Friday, June 5, 2009

What are we doing in the DR Congo?

[I wrote this post on 03/06/09 while sitting at Schiphol Airport waiting for my plane to Nairobi and being utterly bored].

So what will I be doing in the Congo for two months? In brief, together with a friend and colleague from Columbia University (Simon, whom I will introduce in a next post), we will be coding in the Congo. In more detail (making this a much longer post, but I am currently sitting at Schiphol Airport waiting for my plane):

The Democratic Republic of Congo –formerly known as Zaire – is in very bad shape (also more on this in a future post). In the east of the Congo – the part of the country that is doing worst of all – the International Rescue Committee and CARE International implemented a so-called “community-driven reconstruction”-program. The program – called Tuungane – is a development project completely in line with the well-known idea – and too often used one-liner at dinner parties – that a development project should not give fish to villagers but a few rods and then teach them how to fish. In brief, Tuungane first helps the villagers to work together. This is difficult as villages in war zones often have a large in and outflow of a diverse kind of people. Then these villagers themselves have to come up with projects. The IRC and CARE are as “hands-off” as possible, only providing funding and expertise when asked for by the villagers. Tuungane is also big. The budget is over 24 million pounds and it covers around 1,780,000 people in 1,266 villages! The four provinces that are covered – South Kivu, Maniema, Haut Katanga, and Tanganikya – have a combined size equal to France! The project started in 2007 and is likely to finish in 2010. Importantly, Tuungane has to be evaluated. Did it work? Can it be improved? That is where we come in; with what is likely to be currently the biggest evaluation project of its kind in the world.

What Simon and I will be doing in upcoming two months can be separated in four chunks: 1. prepare the final survey, 2. geo-reference the 600 villages, 3. clean the baseline-data, 4. establish a pilot for the Phone Project. Again, in more detail (I am still waiting for my plane):

1. Prepare the final survey.

Before Tuungane started 600 villagers were randomly selected in the aforementioned four provinces; around 300 are in Tuungane giving us a so-called control and treatment group. In 2006, before Tuungane started, a survey was taken in these 600 villagers among households and village chiefs; the so-called baseline-survey. This survey, and the accompanying dataset, is massive and the dream of each academic. It covers a lot of people (both households and village chiefs). It has a lot of questions (around 150) on many different topics. It was obtained in a very difficult area; to reach a village, try walking from the north to the south of France (and don’t forget to add jungle, mountains and rebel groups). In 2010, when Tuungane is finished, another survey will be conducted in these 600 villages; the final survey. What we have to do is to make sure that the correct questions will be asked in this final survey. Do the questions relate correctly to the things we want to know? Do people understand the questions we ask them? Etc. Which questions should be dropped from the baseline-survey, and – importantly – which questions should be added? We received a budget to hire staff here in the DR Congo to pilot questions in villages to answer the latter.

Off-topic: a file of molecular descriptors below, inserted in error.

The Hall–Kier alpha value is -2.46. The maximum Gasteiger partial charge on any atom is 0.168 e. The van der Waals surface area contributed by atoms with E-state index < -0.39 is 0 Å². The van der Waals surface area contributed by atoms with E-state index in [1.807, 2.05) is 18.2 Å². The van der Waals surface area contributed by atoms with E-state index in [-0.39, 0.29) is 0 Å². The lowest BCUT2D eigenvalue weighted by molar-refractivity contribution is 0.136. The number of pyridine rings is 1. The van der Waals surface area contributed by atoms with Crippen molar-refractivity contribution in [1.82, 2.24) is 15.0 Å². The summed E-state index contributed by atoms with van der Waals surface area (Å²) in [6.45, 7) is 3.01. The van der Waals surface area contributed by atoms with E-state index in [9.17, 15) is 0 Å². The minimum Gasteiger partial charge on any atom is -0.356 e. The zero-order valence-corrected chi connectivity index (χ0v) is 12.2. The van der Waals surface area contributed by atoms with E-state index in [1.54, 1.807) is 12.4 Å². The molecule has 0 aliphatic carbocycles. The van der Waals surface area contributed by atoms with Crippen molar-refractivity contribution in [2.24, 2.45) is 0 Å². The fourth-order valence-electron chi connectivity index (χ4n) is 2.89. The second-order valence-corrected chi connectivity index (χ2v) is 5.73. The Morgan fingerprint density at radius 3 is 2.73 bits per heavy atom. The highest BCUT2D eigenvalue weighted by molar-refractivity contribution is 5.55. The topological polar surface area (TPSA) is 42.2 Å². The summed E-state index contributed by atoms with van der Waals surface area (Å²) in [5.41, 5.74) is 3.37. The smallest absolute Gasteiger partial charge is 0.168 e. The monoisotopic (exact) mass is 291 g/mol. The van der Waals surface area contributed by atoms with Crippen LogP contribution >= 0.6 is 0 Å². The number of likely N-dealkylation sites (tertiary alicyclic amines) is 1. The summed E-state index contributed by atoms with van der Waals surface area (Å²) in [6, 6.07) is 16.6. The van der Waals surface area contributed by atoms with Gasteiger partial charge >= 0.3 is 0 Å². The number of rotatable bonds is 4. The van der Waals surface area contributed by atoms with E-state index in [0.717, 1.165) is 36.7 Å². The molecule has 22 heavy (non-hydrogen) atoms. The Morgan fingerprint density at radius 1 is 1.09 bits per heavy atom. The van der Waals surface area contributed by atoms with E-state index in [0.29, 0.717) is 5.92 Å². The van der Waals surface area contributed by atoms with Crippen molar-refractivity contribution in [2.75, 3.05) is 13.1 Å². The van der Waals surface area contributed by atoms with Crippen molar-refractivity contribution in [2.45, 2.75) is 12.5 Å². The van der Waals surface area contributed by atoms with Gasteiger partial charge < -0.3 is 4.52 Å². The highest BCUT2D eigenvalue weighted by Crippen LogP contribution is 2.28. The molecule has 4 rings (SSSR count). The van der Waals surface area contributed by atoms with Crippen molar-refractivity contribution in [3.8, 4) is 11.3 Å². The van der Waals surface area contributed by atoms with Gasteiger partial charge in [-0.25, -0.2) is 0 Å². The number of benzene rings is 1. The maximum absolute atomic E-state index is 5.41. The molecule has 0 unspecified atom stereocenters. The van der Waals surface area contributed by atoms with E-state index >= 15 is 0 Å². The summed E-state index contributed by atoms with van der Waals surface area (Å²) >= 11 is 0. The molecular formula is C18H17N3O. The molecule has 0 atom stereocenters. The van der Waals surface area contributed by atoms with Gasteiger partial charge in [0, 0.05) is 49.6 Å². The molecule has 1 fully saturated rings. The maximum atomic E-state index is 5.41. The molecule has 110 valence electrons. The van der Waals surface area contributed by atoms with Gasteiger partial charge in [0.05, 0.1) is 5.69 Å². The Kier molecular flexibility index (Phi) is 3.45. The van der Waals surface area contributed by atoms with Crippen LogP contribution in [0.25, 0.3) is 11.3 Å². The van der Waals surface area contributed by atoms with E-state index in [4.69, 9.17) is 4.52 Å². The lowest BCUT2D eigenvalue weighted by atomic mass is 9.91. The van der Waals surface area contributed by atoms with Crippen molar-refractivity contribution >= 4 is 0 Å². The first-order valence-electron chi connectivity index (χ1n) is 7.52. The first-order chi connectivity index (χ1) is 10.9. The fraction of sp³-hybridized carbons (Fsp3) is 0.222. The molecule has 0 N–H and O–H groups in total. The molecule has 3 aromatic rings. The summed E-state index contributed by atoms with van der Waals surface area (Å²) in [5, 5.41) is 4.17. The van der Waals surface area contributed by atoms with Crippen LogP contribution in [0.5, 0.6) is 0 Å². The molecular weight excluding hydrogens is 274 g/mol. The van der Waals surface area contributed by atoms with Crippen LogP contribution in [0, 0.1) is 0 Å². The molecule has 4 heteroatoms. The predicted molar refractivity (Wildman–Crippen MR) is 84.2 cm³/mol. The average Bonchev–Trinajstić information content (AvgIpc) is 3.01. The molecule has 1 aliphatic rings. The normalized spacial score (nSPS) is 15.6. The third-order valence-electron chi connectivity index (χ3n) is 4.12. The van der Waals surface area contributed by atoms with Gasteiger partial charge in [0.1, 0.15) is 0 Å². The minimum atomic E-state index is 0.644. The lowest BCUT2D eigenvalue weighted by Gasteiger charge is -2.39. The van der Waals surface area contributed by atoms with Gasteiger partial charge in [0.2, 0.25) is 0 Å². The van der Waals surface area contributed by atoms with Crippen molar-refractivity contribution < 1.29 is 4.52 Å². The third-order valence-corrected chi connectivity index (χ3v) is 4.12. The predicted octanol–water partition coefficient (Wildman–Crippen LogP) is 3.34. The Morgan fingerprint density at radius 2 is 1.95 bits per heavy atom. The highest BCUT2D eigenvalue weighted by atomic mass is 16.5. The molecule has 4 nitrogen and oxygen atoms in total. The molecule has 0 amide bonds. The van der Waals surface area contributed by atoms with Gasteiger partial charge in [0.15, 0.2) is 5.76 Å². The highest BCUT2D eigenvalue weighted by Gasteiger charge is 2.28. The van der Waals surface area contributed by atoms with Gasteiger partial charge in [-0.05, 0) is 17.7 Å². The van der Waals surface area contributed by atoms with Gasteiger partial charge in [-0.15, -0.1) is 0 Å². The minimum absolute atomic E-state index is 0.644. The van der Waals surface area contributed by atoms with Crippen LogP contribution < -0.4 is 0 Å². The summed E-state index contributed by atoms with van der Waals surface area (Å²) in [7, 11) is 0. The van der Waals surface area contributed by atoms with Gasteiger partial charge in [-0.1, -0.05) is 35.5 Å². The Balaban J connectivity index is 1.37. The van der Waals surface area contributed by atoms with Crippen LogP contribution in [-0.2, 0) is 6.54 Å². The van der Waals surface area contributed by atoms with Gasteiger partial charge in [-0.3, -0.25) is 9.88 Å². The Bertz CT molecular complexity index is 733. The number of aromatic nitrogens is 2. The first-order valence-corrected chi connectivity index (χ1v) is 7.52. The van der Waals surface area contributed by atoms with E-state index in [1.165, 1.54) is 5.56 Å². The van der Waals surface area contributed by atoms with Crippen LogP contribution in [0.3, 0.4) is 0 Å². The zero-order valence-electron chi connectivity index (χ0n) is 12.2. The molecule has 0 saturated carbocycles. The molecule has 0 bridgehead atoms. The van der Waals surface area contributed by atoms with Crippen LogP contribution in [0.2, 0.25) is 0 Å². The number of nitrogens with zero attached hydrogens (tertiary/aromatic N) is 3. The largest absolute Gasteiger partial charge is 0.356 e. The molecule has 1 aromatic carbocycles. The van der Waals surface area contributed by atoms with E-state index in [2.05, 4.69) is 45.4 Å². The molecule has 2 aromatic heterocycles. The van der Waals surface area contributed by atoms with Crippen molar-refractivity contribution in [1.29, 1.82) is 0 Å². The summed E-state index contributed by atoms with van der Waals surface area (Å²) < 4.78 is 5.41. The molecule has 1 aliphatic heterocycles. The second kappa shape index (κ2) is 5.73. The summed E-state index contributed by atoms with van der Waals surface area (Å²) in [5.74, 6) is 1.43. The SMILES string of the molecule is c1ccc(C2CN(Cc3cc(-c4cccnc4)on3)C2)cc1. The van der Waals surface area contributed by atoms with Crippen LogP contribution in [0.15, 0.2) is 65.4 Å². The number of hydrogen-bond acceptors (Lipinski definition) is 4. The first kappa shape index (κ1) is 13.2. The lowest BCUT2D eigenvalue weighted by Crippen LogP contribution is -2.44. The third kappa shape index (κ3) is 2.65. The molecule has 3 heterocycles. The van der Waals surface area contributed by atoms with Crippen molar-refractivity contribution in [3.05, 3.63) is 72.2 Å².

2. Geo-reference the 600 villages.

Another important thing we will have to do is to geo-reference the villages; that is, indicate on a map exactly where the villages are. Unfortunately during the baseline survey no GPS systems were used; something we will definitely do this time. This second chunk of work, however, is more complicated than it seems. It is difficult to travel in the area. Also, villages have a tendency to change names or to disappear (due to war, drought, etc.). By making use of GPS devices, the infrastructure the IRC has in place and ArcGIS – which is really cool and very nerdy software to work digitally with maps – we hope to pull this off, though.

3. Clean the data.

This chunk of work is why the blog received its particular name: Coding in the Congo. We have the data from the baseline-survey, but it is ‘raw’. It is very raw! Around 150 questions were asked in the survey, but many questions were very different; some had a binary yes/no answer, some had a number as answer, some questions were subdivided into multiple sub-questions, etc. Before we can use the dataset in statistical software packages to in the end be able to analyze whether Tuungane works or not this dataset has to be transformed; it has to be ‘cleaned’. Therefore an important chunk of the work we have to do here is to program code – in so-called “.do-files” (using for example, Notepad++) – in such a way as to convert the raw dataset into a dataset that can be used in for example Stata. For the nerdy-people among us: indeed, this is going to be a lot of work; and behind desk and laptop.

4. Establish a pilot for the Phone Project.

Very briefly, we hope to set up a system to receive better data on violence. More information will follow.

All in all, I will spend quite a bit of time behind a laptop I am afraid. We will get our hand dirty, however, as we have to go into the field several times. To experience how the surveys are conducted and in what conditions, to check such basic things as whether the villages have electricity to charge the cell phones, etc. It’s going to be much fun these two months.

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